LAS VEGAS — The White House on Wednesday sought to reassure travel industry leaders that the United States cares about tourism and hopes to push the industry as the country recovers from a recession that left many without the means to spend as much on vacations and business trips.
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Valerie Jarrett, senior adviser to President Barack Obama, told executives at the Global Travel & Tourism Summit that the U.S. wants to help make travel easy and safe, attract international visitors and spur business.
"All of these investments stem from a single belief: If it's easier to travel through the United States, more people will choose to do so," Jarrett said. She was one of three Obama administration officials expected to speak at the summit.
Global tourism took a big dip in 2009 as the economy struggled, with visitors around the world spending $2.33 trillion on domestic travel and $1.03 trillion on international travel, a combined $283.5 billion less than they spent in 2008.
"Where there is commitment, travel and tourism does thrive," said David Scowsill, the council's president and chief executive. "It will happen if you're determined to make it happen."
Americans will spend an estimated $714 billion this year on domestic travel, while international travelers are expected to spend far less — $171.2 billion — visiting the United States, according to data from The World Travel & Tourism Council.
At the summit, Jarrett and Transportation Secretary Ray LaHood touted investments in high-speed rail, the creation of a public-private corporation to promote tourism in the United States and agreements to expand international and cargo air routes. Homeland Security Secretary Janet Napolitano was scheduled to talk about safety at the conference on Thursday.
They also faced questions about America's commitment to travel given a perception of preferential treatment to other business sectors and an offhand remark Obama made two years ago that irked hoteliers and other companies that took it to mean he was against business travel.
Obama, who was speaking about companies that took bailout money using the taxpayer funds to take trips, has clarified the remarks personally on several occasions.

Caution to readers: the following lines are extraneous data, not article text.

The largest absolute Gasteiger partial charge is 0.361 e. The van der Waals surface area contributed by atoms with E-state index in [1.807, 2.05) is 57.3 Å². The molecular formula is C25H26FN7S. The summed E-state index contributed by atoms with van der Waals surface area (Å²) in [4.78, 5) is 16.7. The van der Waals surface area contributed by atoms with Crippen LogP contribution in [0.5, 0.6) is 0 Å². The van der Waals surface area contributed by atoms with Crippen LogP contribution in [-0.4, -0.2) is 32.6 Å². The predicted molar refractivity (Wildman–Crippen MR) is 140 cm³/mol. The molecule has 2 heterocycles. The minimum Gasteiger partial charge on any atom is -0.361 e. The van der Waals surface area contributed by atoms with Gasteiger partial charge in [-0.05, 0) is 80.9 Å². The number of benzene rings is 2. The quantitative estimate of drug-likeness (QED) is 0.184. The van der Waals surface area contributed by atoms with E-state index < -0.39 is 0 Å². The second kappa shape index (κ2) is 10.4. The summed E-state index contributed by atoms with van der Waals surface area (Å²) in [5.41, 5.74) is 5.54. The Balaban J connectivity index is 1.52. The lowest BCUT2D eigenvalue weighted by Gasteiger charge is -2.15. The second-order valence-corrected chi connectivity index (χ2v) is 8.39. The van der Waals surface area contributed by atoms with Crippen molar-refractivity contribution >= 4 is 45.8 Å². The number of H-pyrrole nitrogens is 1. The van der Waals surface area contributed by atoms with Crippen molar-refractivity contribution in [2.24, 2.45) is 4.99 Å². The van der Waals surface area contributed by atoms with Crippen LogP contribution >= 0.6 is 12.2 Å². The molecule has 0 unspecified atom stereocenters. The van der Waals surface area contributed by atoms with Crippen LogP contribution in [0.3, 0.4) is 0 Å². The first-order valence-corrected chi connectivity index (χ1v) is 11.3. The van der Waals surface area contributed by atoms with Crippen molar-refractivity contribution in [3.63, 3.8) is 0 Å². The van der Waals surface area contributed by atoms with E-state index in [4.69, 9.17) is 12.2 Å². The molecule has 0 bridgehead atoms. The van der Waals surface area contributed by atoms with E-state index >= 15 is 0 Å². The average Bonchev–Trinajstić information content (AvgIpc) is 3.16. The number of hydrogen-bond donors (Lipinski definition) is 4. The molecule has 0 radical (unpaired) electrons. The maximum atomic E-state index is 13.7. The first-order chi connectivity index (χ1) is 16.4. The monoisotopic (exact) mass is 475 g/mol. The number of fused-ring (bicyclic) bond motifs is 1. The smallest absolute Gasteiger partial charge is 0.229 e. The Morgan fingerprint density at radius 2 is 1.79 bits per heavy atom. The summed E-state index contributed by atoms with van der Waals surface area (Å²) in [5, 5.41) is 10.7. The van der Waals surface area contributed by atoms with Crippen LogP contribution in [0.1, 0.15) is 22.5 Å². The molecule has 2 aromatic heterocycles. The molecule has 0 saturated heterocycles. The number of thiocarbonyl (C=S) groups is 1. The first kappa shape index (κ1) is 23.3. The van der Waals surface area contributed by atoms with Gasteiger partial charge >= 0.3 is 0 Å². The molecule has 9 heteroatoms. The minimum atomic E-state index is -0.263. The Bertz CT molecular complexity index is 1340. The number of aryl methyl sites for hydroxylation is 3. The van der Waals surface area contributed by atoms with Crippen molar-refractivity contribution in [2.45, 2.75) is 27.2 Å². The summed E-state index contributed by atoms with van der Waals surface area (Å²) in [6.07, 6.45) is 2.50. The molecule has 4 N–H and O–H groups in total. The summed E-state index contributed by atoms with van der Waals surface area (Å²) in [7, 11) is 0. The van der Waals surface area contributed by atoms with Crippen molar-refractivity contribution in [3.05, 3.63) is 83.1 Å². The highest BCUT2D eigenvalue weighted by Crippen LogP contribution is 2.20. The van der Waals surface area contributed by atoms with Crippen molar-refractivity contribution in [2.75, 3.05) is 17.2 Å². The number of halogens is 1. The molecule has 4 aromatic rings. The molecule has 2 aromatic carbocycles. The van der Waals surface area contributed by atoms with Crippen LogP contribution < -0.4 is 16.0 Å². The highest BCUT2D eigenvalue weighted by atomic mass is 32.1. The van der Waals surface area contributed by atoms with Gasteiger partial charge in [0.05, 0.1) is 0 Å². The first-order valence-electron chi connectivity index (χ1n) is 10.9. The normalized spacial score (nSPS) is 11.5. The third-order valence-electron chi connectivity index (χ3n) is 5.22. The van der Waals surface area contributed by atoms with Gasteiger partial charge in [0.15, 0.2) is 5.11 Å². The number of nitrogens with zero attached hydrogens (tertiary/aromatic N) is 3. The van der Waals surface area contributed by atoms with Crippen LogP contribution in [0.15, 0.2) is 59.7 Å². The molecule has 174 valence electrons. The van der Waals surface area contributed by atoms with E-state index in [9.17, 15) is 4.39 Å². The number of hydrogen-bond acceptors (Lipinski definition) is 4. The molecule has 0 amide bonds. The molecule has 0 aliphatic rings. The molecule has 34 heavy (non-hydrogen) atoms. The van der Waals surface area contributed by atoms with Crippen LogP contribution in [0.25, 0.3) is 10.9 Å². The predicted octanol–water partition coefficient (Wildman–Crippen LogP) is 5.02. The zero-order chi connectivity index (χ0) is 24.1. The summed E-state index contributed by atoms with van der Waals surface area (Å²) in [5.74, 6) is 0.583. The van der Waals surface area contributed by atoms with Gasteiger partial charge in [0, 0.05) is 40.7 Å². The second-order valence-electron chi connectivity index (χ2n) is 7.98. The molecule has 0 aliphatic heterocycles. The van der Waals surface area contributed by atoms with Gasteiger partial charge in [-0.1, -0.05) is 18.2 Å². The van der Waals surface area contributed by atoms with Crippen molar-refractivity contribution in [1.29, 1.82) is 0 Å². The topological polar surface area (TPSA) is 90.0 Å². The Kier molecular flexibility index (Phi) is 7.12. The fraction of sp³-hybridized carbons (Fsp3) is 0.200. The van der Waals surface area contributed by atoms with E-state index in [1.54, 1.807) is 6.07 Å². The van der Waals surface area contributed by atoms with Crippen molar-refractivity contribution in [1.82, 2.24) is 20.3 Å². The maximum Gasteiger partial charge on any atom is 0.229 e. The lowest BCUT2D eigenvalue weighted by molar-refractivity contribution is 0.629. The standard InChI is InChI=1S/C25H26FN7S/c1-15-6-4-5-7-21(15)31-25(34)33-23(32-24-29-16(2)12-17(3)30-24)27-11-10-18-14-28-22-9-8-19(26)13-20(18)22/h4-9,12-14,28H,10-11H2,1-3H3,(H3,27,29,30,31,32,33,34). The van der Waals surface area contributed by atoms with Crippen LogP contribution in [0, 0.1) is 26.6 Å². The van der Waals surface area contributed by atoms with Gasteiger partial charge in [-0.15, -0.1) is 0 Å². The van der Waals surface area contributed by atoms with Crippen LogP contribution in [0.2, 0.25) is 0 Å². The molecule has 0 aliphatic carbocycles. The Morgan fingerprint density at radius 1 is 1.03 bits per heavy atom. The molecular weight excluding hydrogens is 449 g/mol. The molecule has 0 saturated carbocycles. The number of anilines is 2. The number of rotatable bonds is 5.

"We get it — we think all of you contribute mightily. You all contribute a lot to our economy," LaHood said. "This administration is committed to what you're all doing. If we weren't, we wouldn't be here this morning."
LaHood's comments came after Scowsill said during his opening address that tourism isn't held in the same regard as other industries in the United States, including banking and automobiles, even though it contributes about as much to the global economy.
The council, a trade group based in the United Kingdom made up of about 100 travel industry CEOs around the world, estimated tourism will directly and indirectly contribute nearly $6 trillion to global domestic product in this year. That number is up from $5.7 trillion last year.
Scowsill said tourism is 9 percent of global domestic product, while autos contribute 8 percent and banking contributes 11 percent.
"Just look at the attention government bailouts and protections those industries attract, whilst we, the tourism industry, receive second-class treatment," Scowsill said. "We need to change the rules."
Jarrett said the United States is working to expand its ability to process tourist visas for international travelers, with the State Department hiring 700 new officers in 2010 and creating about 100 consular positions overseas since 2007.
"We're proud of what we've done, and we will work hard to do better in the months and years ahead," Jarrett said.
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